I also received a lot of encouragement from my other online writing group, the Coterie at Awake the Bones. We had several people participating in the 31-day challenge, so we had a thread every day to help us keep up with each other’s posts.

I am thankful for my friend Michelle, my librarian friend and star of my Fandom Friends post. She will read anything I hand her, and she’s done so for as long as we’ve known each other. I need to clear out a place on my shelf where her books will go someday. You’re all going to love them. Also, I am pretty sure I got the idea of taking shelfies from her. I distinctly remember a picture of her with library shelves in the background, and I thought, “Shelfies. That would be a cute series.” So I’m officially giving you credit, Michelle.

Dear Maggie – here is another post where you are mentioned. It happens so often because, even though you are far away, you are still one of my main sounding boards for rants and stories, and a lot of those turn into longer rants and stories of book-ish length. Thanks for loving my rants and reading my stories and for being my partner in crime for NoHoNoPro (No Honor, No Problem) that one time.

I love being friends with Margarett, and I love that this series is sprinkled with stories from our friendship, from our one shelf of sanity to our obsession with Ethiopian food to our compulsion to acquire large numbers of books in a single bound. Thanks for never telling me I have too many books.

This month has made me especially grateful for my parents. My earliest memory is my mom reading Rudolph the Rednosed Reindeer to me. She took me to libraries, encouraged me to read anything I could get my hands on, and made me look up answers for myself. My parents insisted that I go to college, and that experience was instrumental in forming me into the person I am today.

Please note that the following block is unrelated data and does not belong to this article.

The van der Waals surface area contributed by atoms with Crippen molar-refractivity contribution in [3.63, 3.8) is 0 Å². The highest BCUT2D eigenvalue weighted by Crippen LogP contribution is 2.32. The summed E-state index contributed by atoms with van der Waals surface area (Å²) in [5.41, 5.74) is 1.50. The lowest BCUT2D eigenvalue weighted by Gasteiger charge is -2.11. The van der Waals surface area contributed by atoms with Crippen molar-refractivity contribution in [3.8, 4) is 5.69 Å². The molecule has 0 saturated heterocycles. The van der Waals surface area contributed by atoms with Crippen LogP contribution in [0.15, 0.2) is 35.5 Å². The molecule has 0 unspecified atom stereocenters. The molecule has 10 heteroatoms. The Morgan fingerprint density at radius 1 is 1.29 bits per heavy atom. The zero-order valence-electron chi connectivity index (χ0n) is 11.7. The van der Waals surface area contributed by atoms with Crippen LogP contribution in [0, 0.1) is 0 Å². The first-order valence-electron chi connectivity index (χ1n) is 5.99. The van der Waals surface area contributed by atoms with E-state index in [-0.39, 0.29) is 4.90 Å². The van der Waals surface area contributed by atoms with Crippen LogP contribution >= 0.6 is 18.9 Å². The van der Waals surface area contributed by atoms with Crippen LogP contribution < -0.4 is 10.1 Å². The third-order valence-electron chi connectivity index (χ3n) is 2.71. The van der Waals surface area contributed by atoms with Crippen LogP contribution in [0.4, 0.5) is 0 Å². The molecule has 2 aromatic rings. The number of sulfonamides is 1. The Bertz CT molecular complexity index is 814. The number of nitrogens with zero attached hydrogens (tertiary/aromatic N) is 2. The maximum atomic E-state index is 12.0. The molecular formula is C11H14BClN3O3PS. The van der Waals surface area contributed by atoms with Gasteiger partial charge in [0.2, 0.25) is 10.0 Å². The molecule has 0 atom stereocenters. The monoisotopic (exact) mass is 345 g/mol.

Thank you, dear readers. Thanks for your likes and your comments and your emails and your encouragement. I hope you’ve enjoyed reading this series as much as I’ve enjoyed writing it. You make me make this face:

Excited party face

I wrote 31 Days of Shelfies!

Today, we will be taking a look at one of my virtual shelves – the Goodreads Reading Challenge shelf (ignore how far behind I am).

I was originally going to talk today about my five favorite books I’ve read this year, but then the video of the assault at Spring Valley High School changed my mind.

And before we launch into you-don’t-know-the-whole-story rhetoric, let me be clear on my position. No other possible side to this story justifies his behavior, so don’t even try it. No matter what she did, he was wrong.

Earlier this week, I shared this post – The Assault at Spring Valley Would Not Have Happened if the Girl was White -with a friend who was telling me that this assault wasn’t about race. His only response after he read (I presume he read it) the article? “Well, of course they think so. They’re black.”

Okay, then. Let me be clearer. I am saying that this assault would not have happened to me in high school. Even if I had been doing whatever it was she had done before the video. Even if I refused to get up. Even if I refused to go with the man who was threatening me.

It wouldn’t have happened. Not because of anything I did or did not do, but simply because I’m white and because of who my parents are.

“But you didn’t act the way she probably acted to get the cops called on her.”

What way? Sitting in my chair, minding my own business? Or even mouthing off and giving zero damns about people who disrespected me? No matter how you spin it – actually, I almost always acted that way. Still do. And it has never ended in my being thrown on the floor by someone who was supposed to protect me.